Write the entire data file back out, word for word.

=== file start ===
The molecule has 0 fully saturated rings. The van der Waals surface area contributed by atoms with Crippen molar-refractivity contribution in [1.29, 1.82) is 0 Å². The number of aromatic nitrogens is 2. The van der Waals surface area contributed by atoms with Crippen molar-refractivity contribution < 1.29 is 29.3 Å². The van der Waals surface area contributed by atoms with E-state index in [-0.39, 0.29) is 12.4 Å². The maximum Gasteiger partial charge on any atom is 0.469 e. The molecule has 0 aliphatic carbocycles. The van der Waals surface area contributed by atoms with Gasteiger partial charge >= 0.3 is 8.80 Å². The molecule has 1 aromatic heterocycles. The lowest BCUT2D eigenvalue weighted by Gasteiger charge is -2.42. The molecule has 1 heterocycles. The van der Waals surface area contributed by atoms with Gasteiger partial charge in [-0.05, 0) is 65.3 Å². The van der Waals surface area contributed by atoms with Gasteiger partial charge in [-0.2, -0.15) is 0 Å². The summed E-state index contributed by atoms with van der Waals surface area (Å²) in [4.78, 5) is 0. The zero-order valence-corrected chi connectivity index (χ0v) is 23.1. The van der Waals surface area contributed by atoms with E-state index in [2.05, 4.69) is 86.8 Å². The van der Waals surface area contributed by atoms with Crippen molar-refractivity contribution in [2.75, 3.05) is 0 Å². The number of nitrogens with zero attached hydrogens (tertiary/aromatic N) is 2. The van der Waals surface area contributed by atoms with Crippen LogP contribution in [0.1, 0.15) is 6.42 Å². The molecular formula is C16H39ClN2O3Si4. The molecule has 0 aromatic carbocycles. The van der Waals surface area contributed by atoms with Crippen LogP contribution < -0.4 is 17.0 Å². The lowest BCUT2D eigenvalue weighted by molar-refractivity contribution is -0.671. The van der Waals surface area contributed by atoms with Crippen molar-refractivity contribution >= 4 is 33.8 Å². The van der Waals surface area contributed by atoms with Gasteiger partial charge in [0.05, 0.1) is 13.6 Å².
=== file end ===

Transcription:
The molecule has 0 fully saturated rings. The van der Waals surface area contributed by atoms with Crippen molar-refractivity contribution in [1.29, 1.82) is 0 Å². The number of aromatic nitrogens is 2. The van der Waals surface area contributed by atoms with Crippen molar-refractivity contribution < 1.29 is 29.3 Å². The van der Waals surface area contributed by atoms with E-state index in [-0.39, 0.29) is 12.4 Å². The maximum Gasteiger partial charge on any atom is 0.469 e. The molecule has 0 aliphatic carbocycles. The van der Waals surface area contributed by atoms with Gasteiger partial charge >= 0.3 is 8.80 Å². The molecule has 1 aromatic heterocycles. The lowest BCUT2D eigenvalue weighted by Gasteiger charge is -2.42. The molecule has 1 heterocycles. The van der Waals surface area contributed by atoms with Gasteiger partial charge in [-0.05, 0) is 65.3 Å². The van der Waals surface area contributed by atoms with Gasteiger partial charge in [-0.2, -0.15) is 0 Å². The summed E-state index contributed by atoms with van der Waals surface area (Å²) in [4.78, 5) is 0. The zero-order valence-corrected chi connectivity index (χ0v) is 23.1. The van der Waals surface area contributed by atoms with E-state index in [2.05, 4.69) is 86.8 Å². The van der Waals surface area contributed by atoms with Crippen molar-refractivity contribution in [2.75, 3.05) is 0 Å². The number of nitrogens with zero attached hydrogens (tertiary/aromatic N) is 2. The van der Waals surface area contributed by atoms with Crippen LogP contribution in [0.1, 0.15) is 6.42 Å². The molecular formula is C16H39ClN2O3Si4. The molecule has 0 aromatic carbocycles. The van der Waals surface area contributed by atoms with Crippen LogP contribution < -0.4 is 17.0 Å². The lowest BCUT2D eigenvalue weighted by molar-refractivity contribution is -0.671. The van der Waals surface area contributed by atoms with Crippen molar-refractivity contribution >= 4 is 33.8 Å². The van der Waals surface area contributed by atoms with Gasteiger partial charge in [0.05, 0.1) is 13.6 Å².